Despite ominous reports of cyberbullying and "Facebook depression" among young people, the number of parents who are cool with their children — between the ages of 10 and 12 — having a social media account has doubled in a year...It is legally verboten — by the Children's Online Protection Act of 1998 — for a website to collect personal information or track the cybertrail of anyone younger than 13, without parental consent.

According to the New York Times, a 2009 survey by the Pew Research Center's Internet and American Life Project reported that 38 percent of 12-year-olds in the United States participate in social networks. And in June 2011, Consumer Reports estimated that about 7.5 million people who use Facebook are younger than 13.
 "For some teens and tweens, social media is the primary way they interact socially, rather than at the mall or a friend's house. ... A large part of this generation's social and emotional development is occurring while on the Internet and on cellphones. Parents need to understand these technologies so they can relate to their children's online world — and comfortably parent in that world."
According to the New York Times, a 2009 survey by the Pew Research Center's Internet and American Life Project reported that 38 percent of 12-year-olds in the United States participate in social networks. And in June 2011, Consumer Reports estimated that about 7.5 million people who use Facebook are younger than 13.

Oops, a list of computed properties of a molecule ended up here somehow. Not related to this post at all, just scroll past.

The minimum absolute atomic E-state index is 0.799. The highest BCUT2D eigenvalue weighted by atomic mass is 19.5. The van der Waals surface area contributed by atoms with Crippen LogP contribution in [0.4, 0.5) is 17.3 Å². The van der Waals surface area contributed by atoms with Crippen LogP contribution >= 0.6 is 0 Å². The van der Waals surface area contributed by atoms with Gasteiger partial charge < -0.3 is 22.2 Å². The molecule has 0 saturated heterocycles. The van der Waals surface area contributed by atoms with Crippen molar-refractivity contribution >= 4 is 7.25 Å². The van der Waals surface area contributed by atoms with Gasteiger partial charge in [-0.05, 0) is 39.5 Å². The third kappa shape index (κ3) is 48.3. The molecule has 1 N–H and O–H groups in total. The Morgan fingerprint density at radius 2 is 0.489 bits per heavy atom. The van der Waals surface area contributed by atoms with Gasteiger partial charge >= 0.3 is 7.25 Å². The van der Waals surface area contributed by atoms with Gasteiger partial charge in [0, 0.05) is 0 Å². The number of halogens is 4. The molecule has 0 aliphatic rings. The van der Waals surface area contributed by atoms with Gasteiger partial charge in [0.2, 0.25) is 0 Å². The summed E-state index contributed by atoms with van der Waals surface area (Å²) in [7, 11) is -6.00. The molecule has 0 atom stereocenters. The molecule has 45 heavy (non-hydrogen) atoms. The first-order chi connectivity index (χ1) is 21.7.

Are we, as educators, abrogating our responsibility to model social media use that is appropriate, failing to engage our students when we walk away from the use of social media in schools? Or, should this be something teachers are NOT responsible for? In spite of the assertions that schools should develop social skills, should this be something that PARENTS are responsible for?

What happens to those students when we ignore this subject except to ban and castigate teachers?


Via Dean Shareski's collection at
http://www.flickr.com/photos/shareski/3105810379/in/set-72157606411341392/
Finally, there is tremendous value in developing social networks...they essentially connect us to each other, giving us access to a wide range of ideas and information. 

What we learn is quickly becoming perishable. Static knowledge has an important and valuable role, but things are changing so fast, and we are being called upon to do more and more, so we need to develop a stream or flow of rapid tacit knowledge acquisition.
Most of the new things we will need to learn are best learned while working with others, not from a textbook or lecture (Source: Education Innovation)

“We have greatly overestimated value of access to info and greatly underestimated value of access to each other." - Clay Shirky as cited in Education Innovation
Shouldn't we want our children to start building those networks now, when they are younger, rather than later when need to do it for professional purposes? Imagine if had learned to collaborate with others only in a work setting....


Other relevant entries:


Image Reference
Bridge. http://www.ezeedictionary.com/imagedict/a/abrogate.jpg


Hopping electrical towers. via Google+



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Everything posted on Miguel Guhlin's blogs/wikis are his personal opinion and do not necessarily represent the views of his employer(s) or its clients. Read Full Disclosure